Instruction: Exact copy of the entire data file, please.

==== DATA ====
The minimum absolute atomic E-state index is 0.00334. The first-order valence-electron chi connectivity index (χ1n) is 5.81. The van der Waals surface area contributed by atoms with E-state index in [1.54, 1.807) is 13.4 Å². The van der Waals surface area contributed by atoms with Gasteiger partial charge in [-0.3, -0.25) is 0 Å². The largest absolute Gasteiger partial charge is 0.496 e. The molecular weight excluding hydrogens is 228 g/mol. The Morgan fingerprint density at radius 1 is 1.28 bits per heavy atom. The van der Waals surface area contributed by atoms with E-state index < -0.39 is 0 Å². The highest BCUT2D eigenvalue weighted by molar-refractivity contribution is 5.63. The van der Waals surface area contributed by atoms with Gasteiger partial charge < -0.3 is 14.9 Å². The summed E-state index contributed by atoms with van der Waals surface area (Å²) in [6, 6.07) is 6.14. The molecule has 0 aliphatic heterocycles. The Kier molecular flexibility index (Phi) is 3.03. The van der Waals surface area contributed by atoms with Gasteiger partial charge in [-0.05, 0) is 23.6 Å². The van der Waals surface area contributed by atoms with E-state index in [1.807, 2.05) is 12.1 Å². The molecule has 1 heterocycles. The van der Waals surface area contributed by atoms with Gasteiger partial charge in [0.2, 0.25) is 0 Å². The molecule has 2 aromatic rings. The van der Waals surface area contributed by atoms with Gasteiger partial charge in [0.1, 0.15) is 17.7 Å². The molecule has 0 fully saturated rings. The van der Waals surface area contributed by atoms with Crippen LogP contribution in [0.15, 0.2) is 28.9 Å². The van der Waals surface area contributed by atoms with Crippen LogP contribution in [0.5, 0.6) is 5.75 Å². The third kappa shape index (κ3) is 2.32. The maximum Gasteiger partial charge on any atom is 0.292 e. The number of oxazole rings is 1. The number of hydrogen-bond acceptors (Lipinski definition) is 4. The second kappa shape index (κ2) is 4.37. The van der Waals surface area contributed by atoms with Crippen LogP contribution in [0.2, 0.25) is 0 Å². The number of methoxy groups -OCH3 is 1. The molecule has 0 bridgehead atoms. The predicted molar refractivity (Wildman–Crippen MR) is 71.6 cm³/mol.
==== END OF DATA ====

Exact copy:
The minimum absolute atomic E-state index is 0.00334. The first-order valence-electron chi connectivity index (χ1n) is 5.81. The van der Waals surface area contributed by atoms with E-state index in [1.54, 1.807) is 13.4 Å². The van der Waals surface area contributed by atoms with Gasteiger partial charge in [-0.3, -0.25) is 0 Å². The largest absolute Gasteiger partial charge is 0.496 e. The molecular weight excluding hydrogens is 228 g/mol. The Morgan fingerprint density at radius 1 is 1.28 bits per heavy atom. The van der Waals surface area contributed by atoms with E-state index < -0.39 is 0 Å². The highest BCUT2D eigenvalue weighted by molar-refractivity contribution is 5.63. The van der Waals surface area contributed by atoms with Gasteiger partial charge < -0.3 is 14.9 Å². The summed E-state index contributed by atoms with van der Waals surface area (Å²) in [6, 6.07) is 6.14. The molecule has 0 aliphatic heterocycles. The Kier molecular flexibility index (Phi) is 3.03. The van der Waals surface area contributed by atoms with Gasteiger partial charge in [-0.05, 0) is 23.6 Å². The van der Waals surface area contributed by atoms with E-state index in [1.807, 2.05) is 12.1 Å². The molecule has 1 heterocycles. The van der Waals surface area contributed by atoms with Gasteiger partial charge in [0.2, 0.25) is 0 Å². The molecule has 2 aromatic rings. The van der Waals surface area contributed by atoms with Gasteiger partial charge in [0.1, 0.15) is 17.7 Å². The molecule has 0 fully saturated rings. The van der Waals surface area contributed by atoms with Crippen LogP contribution in [0.15, 0.2) is 28.9 Å². The van der Waals surface area contributed by atoms with Crippen LogP contribution in [0.5, 0.6) is 5.75 Å². The third kappa shape index (κ3) is 2.32. The maximum Gasteiger partial charge on any atom is 0.292 e. The number of oxazole rings is 1. The number of hydrogen-bond acceptors (Lipinski definition) is 4. The second kappa shape index (κ2) is 4.37. The van der Waals surface area contributed by atoms with Crippen LogP contribution in [0.2, 0.25) is 0 Å². The number of methoxy groups -OCH3 is 1. The molecule has 0 bridgehead atoms. The predicted molar refractivity (Wildman–Crippen MR) is 71.6 cm³/mol.